Experiment mimics fishing on parrotfish: Insights on coral reef recovery and alternative attractors

Steneck, Robert S., Arnold, Suzanne N. and Mumby, Peter J. (2014) Experiment mimics fishing on parrotfish: Insights on coral reef recovery and alternative attractors. Marine Ecology Progress Series, 506 115-127. doi:10.3354/meps10764

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Author Steneck, Robert S.
Arnold, Suzanne N.
Mumby, Peter J.
Title Experiment mimics fishing on parrotfish: Insights on coral reef recovery and alternative attractors
Journal name Marine Ecology Progress Series   Check publisher's open access policy
ISSN 0171-8630
Publication date 2014-06-23
Sub-type Article (original research)
DOI 10.3354/meps10764
Open Access Status File (Publisher version)
Volume 506
Start page 115
End page 127
Total pages 13
Place of publication Oldendorf, Germany
Publisher Inter-Research
Collection year 2015
Language eng
Abstract Dominance shifts in ecosystems can occur rapidly, resulting in alternative stable states. While some coral reef ecosystems shift and recover relatively quickly, others recover slowly or not at all over periods of centuries. We explore the role of large (fishing-susceptible) parrotfish in triggering algal phase shifts as alternative attractors that may lock reefs into coral-depleted alternative stable states. We designed an experiment to modestly reduce herbivory only from large parrotfish in the immediate vicinity of experimental coral settlement nursery habitats. We used vertical pegs ('parrotfish deterrents' or PDs) around coral settlement plates on 2 Belizean fore reefs. Time-lapse videos and a year's accumulation of bite-marks on plates confirmed that only herbivory from large parrotfish declined significantly due to PDs. Patches of macroalgae developed around PDs reducing coral recruitment in this treatment only. Two dominant reefdwelling coral genera (Porites and Agaricia) recruited to our settlement plates. The fast-growing, high-light requiring, reef-building coral Porites was more negatively affected by phase shifts; this coral failed to recruit at and above mid-levels of algal abundance. We illustrate the direct roles eco logical processes such as herbivory from large parrotfish play in regulating algal abundance, which in turn reduces the recruitment potential of reefs and thus the ecosystem's capacity to recover. Combining our empirical results with an individually-based ecological simulation model, we determined that these processes cascade to drive alternative states and create a 'hysteresis' effect delaying or preventing recovery of the coral reef ecosystem.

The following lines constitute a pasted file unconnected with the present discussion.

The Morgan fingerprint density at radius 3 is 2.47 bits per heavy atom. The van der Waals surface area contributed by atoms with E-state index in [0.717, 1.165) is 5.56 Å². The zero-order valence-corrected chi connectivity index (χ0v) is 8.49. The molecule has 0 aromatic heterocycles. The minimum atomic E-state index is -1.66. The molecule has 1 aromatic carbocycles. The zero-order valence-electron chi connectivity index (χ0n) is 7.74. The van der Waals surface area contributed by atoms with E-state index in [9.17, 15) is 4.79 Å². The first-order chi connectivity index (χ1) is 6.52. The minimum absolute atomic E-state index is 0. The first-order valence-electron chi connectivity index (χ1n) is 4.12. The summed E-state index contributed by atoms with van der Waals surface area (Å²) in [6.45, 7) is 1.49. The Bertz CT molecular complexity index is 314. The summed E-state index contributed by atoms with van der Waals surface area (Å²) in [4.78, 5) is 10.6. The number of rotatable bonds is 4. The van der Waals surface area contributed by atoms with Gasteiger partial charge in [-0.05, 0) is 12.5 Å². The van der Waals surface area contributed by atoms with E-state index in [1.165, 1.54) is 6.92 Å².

Keyword Alternative attractors
Alternative stable states
Coral recruitment
Q-Index Code C1
Q-Index Status Confirmed Code
Institutional Status UQ

Document type: Journal Article
Sub-type: Article (original research)
Collections: Official 2015 Collection
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